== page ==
Overall, I never lost composure--or had need to lose composure. The assessors were amiable and polite--even downright friendly. The pace of the day was actually more relaxed and focused than a "normal" work day, despite all of the emergency responses (another occured during my debriefing). I was pleased with my performance during the GE and CM--not quite so the SI--and was disheartened to score an unimpressive 4.6. I had expected to not pass, but I hadn't expected to score to poorly. In retrospect, however, I see how I could have improved my performance significantly in every area. For the first time, it's still disappointing, but not outrageously bad.

The assessors did hint that they were strongly considering re-implementing two cycles per year, although the 180-day rule would likely remain in effect, and that the website would have more information in January. They encourage me to reflect on the day and to try again. I asked their opinion of the Yahoo Groups, and the said "Officially, no opinion", however, unofficially, they said that many candidates found them quite useful, and that they did monitor them for inconsistencies. Nothing negative there.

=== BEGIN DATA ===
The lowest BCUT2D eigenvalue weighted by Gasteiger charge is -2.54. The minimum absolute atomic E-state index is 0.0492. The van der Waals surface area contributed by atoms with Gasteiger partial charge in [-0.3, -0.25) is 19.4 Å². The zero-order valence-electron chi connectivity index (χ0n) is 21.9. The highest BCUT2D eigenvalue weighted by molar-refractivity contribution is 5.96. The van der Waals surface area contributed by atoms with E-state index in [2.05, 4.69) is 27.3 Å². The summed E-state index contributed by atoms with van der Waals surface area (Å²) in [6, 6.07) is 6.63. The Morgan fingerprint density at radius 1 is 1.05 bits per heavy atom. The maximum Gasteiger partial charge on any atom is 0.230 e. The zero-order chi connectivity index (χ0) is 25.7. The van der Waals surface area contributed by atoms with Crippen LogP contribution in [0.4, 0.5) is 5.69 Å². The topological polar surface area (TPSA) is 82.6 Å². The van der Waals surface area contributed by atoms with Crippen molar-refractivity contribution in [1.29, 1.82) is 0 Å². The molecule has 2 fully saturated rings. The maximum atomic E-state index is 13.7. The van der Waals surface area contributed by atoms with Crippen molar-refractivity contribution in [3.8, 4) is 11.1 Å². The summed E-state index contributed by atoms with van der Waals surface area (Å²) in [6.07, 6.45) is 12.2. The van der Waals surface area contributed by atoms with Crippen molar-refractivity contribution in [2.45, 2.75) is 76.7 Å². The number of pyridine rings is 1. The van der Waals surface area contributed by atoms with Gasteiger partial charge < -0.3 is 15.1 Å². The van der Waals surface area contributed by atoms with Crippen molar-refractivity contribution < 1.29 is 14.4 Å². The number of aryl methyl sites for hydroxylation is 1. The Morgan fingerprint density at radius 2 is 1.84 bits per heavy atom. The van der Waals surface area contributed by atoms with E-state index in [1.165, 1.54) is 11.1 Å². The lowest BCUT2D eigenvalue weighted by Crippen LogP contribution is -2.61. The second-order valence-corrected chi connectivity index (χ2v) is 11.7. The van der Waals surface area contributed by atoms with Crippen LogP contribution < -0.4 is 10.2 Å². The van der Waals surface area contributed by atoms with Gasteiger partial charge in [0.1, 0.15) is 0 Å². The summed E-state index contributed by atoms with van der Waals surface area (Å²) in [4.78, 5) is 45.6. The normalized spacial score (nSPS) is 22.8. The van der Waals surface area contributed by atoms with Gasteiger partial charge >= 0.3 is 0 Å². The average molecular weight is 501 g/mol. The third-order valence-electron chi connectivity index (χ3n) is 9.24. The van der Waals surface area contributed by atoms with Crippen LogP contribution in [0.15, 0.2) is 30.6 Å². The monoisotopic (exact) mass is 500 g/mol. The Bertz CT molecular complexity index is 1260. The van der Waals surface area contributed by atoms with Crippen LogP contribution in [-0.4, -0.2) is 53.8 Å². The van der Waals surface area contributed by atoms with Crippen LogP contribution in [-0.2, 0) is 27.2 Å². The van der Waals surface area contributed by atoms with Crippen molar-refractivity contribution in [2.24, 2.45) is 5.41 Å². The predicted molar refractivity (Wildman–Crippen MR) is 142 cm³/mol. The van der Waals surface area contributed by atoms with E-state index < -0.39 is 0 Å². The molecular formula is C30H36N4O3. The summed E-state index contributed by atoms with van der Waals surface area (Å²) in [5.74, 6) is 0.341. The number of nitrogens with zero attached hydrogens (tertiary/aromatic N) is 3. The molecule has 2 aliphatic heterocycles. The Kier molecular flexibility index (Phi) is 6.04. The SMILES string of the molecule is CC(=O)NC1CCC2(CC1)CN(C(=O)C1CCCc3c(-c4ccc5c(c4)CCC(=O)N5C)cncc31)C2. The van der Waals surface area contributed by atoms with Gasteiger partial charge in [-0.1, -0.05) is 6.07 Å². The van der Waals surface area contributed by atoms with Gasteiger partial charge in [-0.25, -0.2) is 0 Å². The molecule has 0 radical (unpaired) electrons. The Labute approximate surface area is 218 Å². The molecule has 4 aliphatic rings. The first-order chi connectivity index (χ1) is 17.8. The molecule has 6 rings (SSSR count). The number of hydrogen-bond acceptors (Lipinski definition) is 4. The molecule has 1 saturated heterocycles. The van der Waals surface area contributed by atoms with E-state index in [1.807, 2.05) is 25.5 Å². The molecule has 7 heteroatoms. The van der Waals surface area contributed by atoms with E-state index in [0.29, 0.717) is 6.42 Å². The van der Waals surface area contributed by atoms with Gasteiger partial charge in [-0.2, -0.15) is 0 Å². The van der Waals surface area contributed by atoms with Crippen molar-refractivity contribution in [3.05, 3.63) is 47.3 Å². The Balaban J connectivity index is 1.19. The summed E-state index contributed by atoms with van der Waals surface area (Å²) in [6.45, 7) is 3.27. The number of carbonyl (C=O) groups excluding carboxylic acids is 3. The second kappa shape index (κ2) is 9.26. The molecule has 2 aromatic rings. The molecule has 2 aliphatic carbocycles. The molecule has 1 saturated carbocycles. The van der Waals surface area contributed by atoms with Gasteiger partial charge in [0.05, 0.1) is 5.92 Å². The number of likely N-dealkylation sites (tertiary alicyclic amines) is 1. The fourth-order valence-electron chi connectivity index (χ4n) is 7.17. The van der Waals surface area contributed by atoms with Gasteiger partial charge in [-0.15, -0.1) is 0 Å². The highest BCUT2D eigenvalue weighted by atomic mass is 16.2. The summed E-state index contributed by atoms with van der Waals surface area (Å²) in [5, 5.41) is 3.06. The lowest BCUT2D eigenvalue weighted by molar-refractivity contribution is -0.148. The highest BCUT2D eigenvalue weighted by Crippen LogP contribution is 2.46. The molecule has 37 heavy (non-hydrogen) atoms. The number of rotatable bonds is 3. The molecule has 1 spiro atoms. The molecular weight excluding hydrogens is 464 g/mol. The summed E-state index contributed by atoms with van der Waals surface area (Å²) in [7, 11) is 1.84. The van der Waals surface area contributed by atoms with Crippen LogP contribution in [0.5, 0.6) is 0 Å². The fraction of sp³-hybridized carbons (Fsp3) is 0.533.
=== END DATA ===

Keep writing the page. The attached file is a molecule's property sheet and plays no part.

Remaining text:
Back at the hotel, I felt hollow and empty, and I was glad the rest of the family was there. They dragged me back to my feet and we went to eat Mongolian BBQ. The kids were a pleasant distraction from the disappointment of the day. They wanted to swim again once we got back to the hotel, and that helped work off much of the accumulated stress.

In some ways, I am disappointed to have not passed, but in some ways, it was a small relief, as it gives us a little more time to streamline, to sort through and discard our extra junk.

On toward April!